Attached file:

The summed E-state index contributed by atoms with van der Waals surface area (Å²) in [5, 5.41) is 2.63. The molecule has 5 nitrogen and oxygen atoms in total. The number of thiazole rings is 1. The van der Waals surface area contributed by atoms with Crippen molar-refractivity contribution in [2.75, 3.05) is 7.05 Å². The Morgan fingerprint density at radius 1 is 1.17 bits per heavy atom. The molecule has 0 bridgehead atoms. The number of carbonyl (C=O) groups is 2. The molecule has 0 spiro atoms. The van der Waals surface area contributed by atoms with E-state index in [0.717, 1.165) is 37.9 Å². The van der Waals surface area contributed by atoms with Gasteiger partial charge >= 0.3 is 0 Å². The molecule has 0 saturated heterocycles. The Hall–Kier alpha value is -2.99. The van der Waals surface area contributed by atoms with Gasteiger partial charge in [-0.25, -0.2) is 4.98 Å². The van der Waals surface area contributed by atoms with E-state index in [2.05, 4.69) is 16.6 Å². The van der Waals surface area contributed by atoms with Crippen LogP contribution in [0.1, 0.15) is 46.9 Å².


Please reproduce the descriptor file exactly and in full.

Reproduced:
The summed E-state index contributed by atoms with van der Waals surface area (Å²) in [5, 5.41) is 2.63. The molecule has 5 nitrogen and oxygen atoms in total. The number of thiazole rings is 1. The van der Waals surface area contributed by atoms with Crippen molar-refractivity contribution in [2.75, 3.05) is 7.05 Å². The Morgan fingerprint density at radius 1 is 1.17 bits per heavy atom. The molecule has 0 bridgehead atoms. The number of carbonyl (C=O) groups is 2. The molecule has 0 spiro atoms. The van der Waals surface area contributed by atoms with E-state index in [0.717, 1.165) is 37.9 Å². The van der Waals surface area contributed by atoms with Gasteiger partial charge >= 0.3 is 0 Å². The molecule has 0 saturated heterocycles. The Hall–Kier alpha value is -2.99. The van der Waals surface area contributed by atoms with Gasteiger partial charge in [-0.25, -0.2) is 4.98 Å². The van der Waals surface area contributed by atoms with E-state index in [2.05, 4.69) is 16.6 Å². The van der Waals surface area contributed by atoms with Crippen LogP contribution in [0.1, 0.15) is 46.9 Å².